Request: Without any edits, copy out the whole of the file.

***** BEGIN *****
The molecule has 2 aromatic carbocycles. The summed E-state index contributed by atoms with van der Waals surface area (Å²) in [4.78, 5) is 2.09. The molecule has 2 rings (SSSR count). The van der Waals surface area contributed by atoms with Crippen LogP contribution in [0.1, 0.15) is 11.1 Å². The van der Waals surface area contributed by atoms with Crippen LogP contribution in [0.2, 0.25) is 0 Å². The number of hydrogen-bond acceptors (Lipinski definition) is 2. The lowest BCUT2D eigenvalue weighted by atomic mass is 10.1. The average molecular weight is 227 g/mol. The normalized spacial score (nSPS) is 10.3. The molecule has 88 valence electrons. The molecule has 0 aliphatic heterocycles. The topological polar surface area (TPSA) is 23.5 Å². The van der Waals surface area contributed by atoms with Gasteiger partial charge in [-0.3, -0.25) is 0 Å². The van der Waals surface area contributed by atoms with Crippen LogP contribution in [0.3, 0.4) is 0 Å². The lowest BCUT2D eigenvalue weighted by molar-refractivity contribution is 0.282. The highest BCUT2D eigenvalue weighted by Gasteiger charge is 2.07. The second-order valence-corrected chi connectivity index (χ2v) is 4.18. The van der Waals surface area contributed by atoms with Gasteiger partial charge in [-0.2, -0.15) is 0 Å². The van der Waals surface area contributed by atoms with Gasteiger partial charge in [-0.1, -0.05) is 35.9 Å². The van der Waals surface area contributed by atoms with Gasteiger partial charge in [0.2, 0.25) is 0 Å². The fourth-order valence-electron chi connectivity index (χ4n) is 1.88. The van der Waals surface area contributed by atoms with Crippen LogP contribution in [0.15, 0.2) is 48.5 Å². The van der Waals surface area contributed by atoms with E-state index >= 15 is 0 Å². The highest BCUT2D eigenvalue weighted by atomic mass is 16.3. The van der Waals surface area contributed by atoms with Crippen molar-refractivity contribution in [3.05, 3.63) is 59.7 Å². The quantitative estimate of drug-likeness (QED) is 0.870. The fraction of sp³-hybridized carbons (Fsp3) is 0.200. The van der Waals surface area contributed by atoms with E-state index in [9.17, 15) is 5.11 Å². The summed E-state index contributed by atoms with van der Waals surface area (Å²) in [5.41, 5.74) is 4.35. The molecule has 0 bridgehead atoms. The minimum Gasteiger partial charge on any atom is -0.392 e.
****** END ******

The molecule has 2 aromatic carbocycles. The summed E-state index contributed by atoms with van der Waals surface area (Å²) in [4.78, 5) is 2.09. The molecule has 2 rings (SSSR count). The van der Waals surface area contributed by atoms with Crippen LogP contribution in [0.1, 0.15) is 11.1 Å². The van der Waals surface area contributed by atoms with Crippen LogP contribution in [0.2, 0.25) is 0 Å². The number of hydrogen-bond acceptors (Lipinski definition) is 2. The lowest BCUT2D eigenvalue weighted by atomic mass is 10.1. The average molecular weight is 227 g/mol. The normalized spacial score (nSPS) is 10.3. The molecule has 88 valence electrons. The molecule has 0 aliphatic heterocycles. The topological polar surface area (TPSA) is 23.5 Å². The van der Waals surface area contributed by atoms with Gasteiger partial charge in [-0.3, -0.25) is 0 Å². The van der Waals surface area contributed by atoms with Crippen LogP contribution in [0.3, 0.4) is 0 Å². The lowest BCUT2D eigenvalue weighted by molar-refractivity contribution is 0.282. The highest BCUT2D eigenvalue weighted by Gasteiger charge is 2.07. The second-order valence-corrected chi connectivity index (χ2v) is 4.18. The van der Waals surface area contributed by atoms with Gasteiger partial charge in [-0.2, -0.15) is 0 Å². The van der Waals surface area contributed by atoms with Gasteiger partial charge in [-0.1, -0.05) is 35.9 Å². The van der Waals surface area contributed by atoms with Gasteiger partial charge in [0.2, 0.25) is 0 Å². The fourth-order valence-electron chi connectivity index (χ4n) is 1.88. The van der Waals surface area contributed by atoms with Crippen LogP contribution in [0.15, 0.2) is 48.5 Å². The van der Waals surface area contributed by atoms with E-state index >= 15 is 0 Å². The highest BCUT2D eigenvalue weighted by atomic mass is 16.3. The van der Waals surface area contributed by atoms with Crippen molar-refractivity contribution in [3.05, 3.63) is 59.7 Å². The quantitative estimate of drug-likeness (QED) is 0.870. The fraction of sp³-hybridized carbons (Fsp3) is 0.200. The van der Waals surface area contributed by atoms with E-state index in [9.17, 15) is 5.11 Å². The summed E-state index contributed by atoms with van der Waals surface area (Å²) in [5.41, 5.74) is 4.35. The molecule has 0 bridgehead atoms. The minimum Gasteiger partial charge on any atom is -0.392 e.